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08/12/09 1:16 AM ET
Lehr improves to 2-0 vs. first-place foes
Spotted three runs in first, right-hander downs Cardinals
By Mark Sheldon / MLB.com
ST. LOUIS -- Need to knock off a contender? Call Reds pitcher Justin Lehr, the slayer of first-place teams. "Ha! I didn't say that," Lehr said. "You'll never hear that coming out of my mouth. You're never as good as your last game or as bad." Lehr was certainly good enough as he dodged trouble and the Reds did likewise to hang on to a 5-4 win over the National League Central-leading Cardinals on Tuesday night. Now 2-0 this season in the big leagues, both of the right-hander's victories have come against first-place clubs. Keep in mind, the 32-year-old Lehr has only three career starts in the Majors -- total. This outing was a far cry from the superlative four-hit shutout that Lehr dealt the then division-leading Cubs last week in Cincinnati. But while the right-hander gave up 11 hits over six-plus innings, he managed to limit the Cardinals to just one run and left leading by a 4-1 score. How does that happen? All 11 hits off Lehr were singles, and he kept the pressure off himself. While he was on the mound, the Cardinals had just four at-bats with runners in scoring position, with Ryan Ludwick's RBI single the only success at getting a man home. "If you're going to give up hits, they might as well be singles," Reds manager Dusty Baker said. "Most of those singles were ground balls. If you can do that, most of the time, you'll stay out of trouble." Lehr had at least two baserunners on in each of his first five innings. In the second inning, he benefited from Yadier Molina's ground-ball double play. In the fourth, Molina ran into a inning-ending double play when he was thrown out at home plate by left fielder Jonny Gomes. "That was a good amount of baserunners, that's for sure," Lehr said. "A lot of small hits, but they never got the big hit, and the innings kept moving along. I wasn't really panicky about the hits because I felt like I was making decent pitches." "We had some opportunities, but I think you've just got to give credit to their pitcher," Cardinals manager Tony La Russa said. "He made a lot of good pitches. He didn't throw the ball down the middle. If he would have, we had a chance. So I give him credit." Also credit Lehr with the first Major League hit of his career when he singled to left field in the sixth inning. The club made sure he got the ball and a copy of the lineup card. While going 6-for-14 with runners in scoring position and getting career-high-tying four hits from Alex Gonzalez, the Reds still seemed to do everything they could to give the game to the Cardinals. Chris Dickerson ran into a pair of outs with baserunning gaffes. In the top of the first, he was caught drifting off third base on Joey Votto's grounder and was tagged out by Mark DeRosa. The rest of the lineup picked Dickerson up. Sending eight to the plate against Cardinals starter Mitchell Boggs, the Reds jumped out to a 3-0 lead. With one out, Laynce Nix drove in two with a double to left field. Gomes then reached on a single deep in the hole at shortstop, scoring Brandon Phillips. Votto's second-inning RBI single made it a four-run game. St. Louis scored two in the eighth off Nick Masset, including one on Albert Pujols' 37th homer of the season. It got hairy in the ninth, as sloppy play behind closer Francisco Cordero put the tying run on first base with Pujols at the plate representing the go-ahead run. But Cordero induced a groundout from Pujols and fanned Matt Holliday to hold on for his 25th save. "We played hard tonight. We didn't play smart all the time," Baker said. "We had a couple of baserunning miscues. We left a couple of runners on third with less than two outs. You just hope those things don't haunt you." It wasn't the case for the 49-62 Reds, who have gotten a nice little lift from Lehr, called up to take injured starter Micah Owings' place in the rotation. Lehr, a former big league reliever, who was 13-3 in Triple-A this season, now owns a 1.80 ERA for the Reds. "It's tough to take the kid out when he keeps pitching like that," Baker said. "He battled to get to this point at 32 years old. He's learned how to pitch. He beat a very good Cubs lineup and a very potent St. Louis Cardinals lineup."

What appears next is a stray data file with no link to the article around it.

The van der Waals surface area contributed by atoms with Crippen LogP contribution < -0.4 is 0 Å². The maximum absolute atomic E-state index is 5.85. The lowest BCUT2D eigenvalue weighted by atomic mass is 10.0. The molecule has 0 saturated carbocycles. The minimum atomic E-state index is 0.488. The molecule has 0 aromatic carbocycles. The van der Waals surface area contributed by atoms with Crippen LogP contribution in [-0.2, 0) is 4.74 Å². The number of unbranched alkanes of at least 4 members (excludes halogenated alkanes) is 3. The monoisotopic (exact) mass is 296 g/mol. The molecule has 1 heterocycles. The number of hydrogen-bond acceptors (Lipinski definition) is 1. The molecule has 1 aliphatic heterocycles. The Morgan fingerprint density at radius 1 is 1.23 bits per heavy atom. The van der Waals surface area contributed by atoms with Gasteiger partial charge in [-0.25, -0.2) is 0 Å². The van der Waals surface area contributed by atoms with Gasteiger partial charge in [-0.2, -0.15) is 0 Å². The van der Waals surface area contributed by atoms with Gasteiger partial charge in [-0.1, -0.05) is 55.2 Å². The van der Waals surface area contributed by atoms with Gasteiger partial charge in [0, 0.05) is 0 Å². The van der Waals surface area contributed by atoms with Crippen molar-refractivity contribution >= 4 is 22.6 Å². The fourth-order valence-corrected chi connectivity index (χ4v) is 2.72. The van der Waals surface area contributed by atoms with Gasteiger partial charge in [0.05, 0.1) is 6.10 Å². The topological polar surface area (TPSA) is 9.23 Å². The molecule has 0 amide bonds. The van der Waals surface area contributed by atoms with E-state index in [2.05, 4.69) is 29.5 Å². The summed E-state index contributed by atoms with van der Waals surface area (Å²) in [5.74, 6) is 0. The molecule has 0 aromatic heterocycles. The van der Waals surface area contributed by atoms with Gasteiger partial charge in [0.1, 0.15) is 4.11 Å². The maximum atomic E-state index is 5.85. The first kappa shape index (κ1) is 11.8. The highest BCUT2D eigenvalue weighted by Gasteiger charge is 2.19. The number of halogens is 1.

Mark Sheldon is a reporter for MLB.com. This story was not subject to the approval of Major League Baseball or its clubs.